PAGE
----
Mainstream baffled as French turn to far right
French far-right Front National party President Marine Le Pen and her father Jean-Marie Le Pen acknowledge the audience at the party's summer congress on September 15, 2013 in Marseille, southern France
Bruno Gollnisch, Front National far-right party candidate for the municipal elections in Hyeres, France, poses on October 14, 2013
The ruling Socialist party and the centre-right Union for a Popular Movement (UMP), the party of former president Nicolas Sarkozy, face humiliating reverses in municipal and European elections next year if the FN can sustain its current standing in the eyes of an electorate thoroughly fed-up with record unemployment, rising taxes and a perceived increase in crime and insecurity.
A poll published last week suggested the FN could emerge as the best-supported party in the European elections with 24 percent of those asked declaring themselves ready to back the party led by Marine Le Pen, the daughter of FN founder Jean-Marie Le Pen.
That shock survey was followed on Sunday by a spectacular victory for the FN in a local by-election in Brignoles, where FN candidate Laurent Lopez claimed 53.9 percent of the vote in a run-off against the UMP candidate.
"The left and the mainstream right are blaming each other for what is happening, but the reality is they've both been knocked sideways," said Nonna Mayer, the Research Director at the National Research Centre CNRS. "Neither of them know what to do."
There were particular, local factors in Brignoles which influenced the outcome of a vote being held for the third time, the result having been judged too close to stand on two previous occasions, when the run-off was between the FN and the Communist Party.
The southeastern town has struggled with high unemployment since the closure of local aluminium mines in the 1990s and the gloomy economic backdrop has exacerbated tensions between established residents and a large community of North African immigrants, creating fertile ground for the FN in a region where it traditionally does better than elsewhere in France.
But the scale of the victory for Lopez was nevertheless widely interpreted as an indicator of how the FN is capitalising on current voter concerns to appeal to a broader slice of the electorate than ever before.
A smartly-dressed former businessman, Lopez, 48, is the perfect embodiment of the more voter-friendly image that the FN has projected since Marine Le Pen took over from her controversial father at the head of the party in 2011.
Harder to treat as a pariah party
The pledges to end net immigration, most controversially by ripping up family reunion rules, and to begin moves to pull France out of the European Union, remain in place.
But the FN is now far from being a one-issue party, notably making its voice heard on education to the extent that it has recently been able to announce the creation of a network of supporters amongst teachers - an unthinkable development a decade ago.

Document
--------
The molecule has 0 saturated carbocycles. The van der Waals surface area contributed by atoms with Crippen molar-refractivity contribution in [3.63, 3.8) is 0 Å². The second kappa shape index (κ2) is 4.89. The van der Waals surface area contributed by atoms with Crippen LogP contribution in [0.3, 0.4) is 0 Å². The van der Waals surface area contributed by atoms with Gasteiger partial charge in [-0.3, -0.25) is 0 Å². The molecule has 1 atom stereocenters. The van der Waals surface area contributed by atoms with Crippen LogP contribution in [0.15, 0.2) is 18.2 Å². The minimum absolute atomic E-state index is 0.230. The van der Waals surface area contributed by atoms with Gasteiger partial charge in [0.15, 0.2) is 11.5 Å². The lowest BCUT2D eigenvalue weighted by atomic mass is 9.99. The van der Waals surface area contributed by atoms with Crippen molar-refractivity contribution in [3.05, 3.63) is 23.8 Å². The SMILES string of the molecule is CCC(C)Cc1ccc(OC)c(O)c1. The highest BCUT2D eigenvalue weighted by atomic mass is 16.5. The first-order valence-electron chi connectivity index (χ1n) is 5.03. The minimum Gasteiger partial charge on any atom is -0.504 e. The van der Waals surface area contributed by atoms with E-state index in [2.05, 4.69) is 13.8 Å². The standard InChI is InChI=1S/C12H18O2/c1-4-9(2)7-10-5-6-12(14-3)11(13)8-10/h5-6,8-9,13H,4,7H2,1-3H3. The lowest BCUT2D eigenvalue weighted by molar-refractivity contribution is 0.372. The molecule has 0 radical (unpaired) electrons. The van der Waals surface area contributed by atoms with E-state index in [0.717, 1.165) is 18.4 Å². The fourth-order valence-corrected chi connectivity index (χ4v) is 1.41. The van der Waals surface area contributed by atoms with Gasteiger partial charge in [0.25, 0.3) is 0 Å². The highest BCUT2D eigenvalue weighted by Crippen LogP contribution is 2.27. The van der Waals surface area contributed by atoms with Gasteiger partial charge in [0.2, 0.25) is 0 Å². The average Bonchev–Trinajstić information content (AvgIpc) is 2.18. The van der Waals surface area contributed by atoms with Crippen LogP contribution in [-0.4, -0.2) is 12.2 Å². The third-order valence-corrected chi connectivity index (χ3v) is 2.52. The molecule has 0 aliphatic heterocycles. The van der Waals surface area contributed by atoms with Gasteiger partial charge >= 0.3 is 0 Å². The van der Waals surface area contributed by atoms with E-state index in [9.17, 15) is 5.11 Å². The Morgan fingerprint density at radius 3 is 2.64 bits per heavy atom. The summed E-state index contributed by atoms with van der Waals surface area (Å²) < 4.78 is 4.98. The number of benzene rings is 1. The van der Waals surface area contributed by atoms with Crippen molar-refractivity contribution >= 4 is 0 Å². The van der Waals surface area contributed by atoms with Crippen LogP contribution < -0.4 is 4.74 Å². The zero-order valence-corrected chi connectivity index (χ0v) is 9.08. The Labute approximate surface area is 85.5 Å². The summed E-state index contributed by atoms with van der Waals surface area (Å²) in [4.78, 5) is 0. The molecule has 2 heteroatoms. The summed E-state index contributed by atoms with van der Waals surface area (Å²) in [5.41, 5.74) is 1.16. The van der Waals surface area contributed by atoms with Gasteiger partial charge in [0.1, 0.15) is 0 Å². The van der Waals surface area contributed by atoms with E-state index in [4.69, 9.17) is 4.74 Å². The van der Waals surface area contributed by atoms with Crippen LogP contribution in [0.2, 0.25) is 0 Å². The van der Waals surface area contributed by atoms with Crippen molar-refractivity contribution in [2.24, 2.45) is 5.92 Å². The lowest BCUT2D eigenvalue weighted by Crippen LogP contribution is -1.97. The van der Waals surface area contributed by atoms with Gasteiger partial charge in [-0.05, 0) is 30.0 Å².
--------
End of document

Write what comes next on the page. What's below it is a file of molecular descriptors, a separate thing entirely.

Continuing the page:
Marine Le Pen, has worked hard to dispel the image of the party as fundamentally racist.
She has expelled activists who make bigoted public statements and the FN lists in next year's municipal elections will include a handful of ethnic minority candidates.
All of which is making it harder for the mainstream parties to prevent the FN from winning more than a handful of elected posts by treating it as a pariah party and urging their voters to cast their ballots tactically to keep them out of power, an approach referred to as the "Republican Front".
"I think we can safely say the Republican Front is now dead," Marine Le Pen declared after Sunday's triumph in Brignoles, and her opponents acknowledged that she was probably right.
"It just doesn't work, voters don't like being told who to vote for," said Thierry Mandon, the spokesman for the Socialists' parliamentary party.
Despite the current disarray of the mainstream parties, the CNRS's Mayer still believes the recent upturn in the fortunes of the FN remains primarily a protest phenomenon.
"The change of leadership has given the party a slightly slicker image, but for most French people, it remains an extreme right party founded on racist ideas which is incapable of governing," Mayer told AFP.
"Marine Le Pen does have a better image than her father. Unlike him she is not associated with the legacy of the second world war and anti-semitism.
"Local factors played heavily in their favour in Brignoles. On a national level there is enormous disappointment after a year of the Socialists back in power, and the issues of crime and insecurity are beginning to weigh heavily in the national debate, which plays in the FN's favour.
"But don't forget that, in the municipals, the FN will have candidates in one town in six at most. It is not as strong as it pretends to be."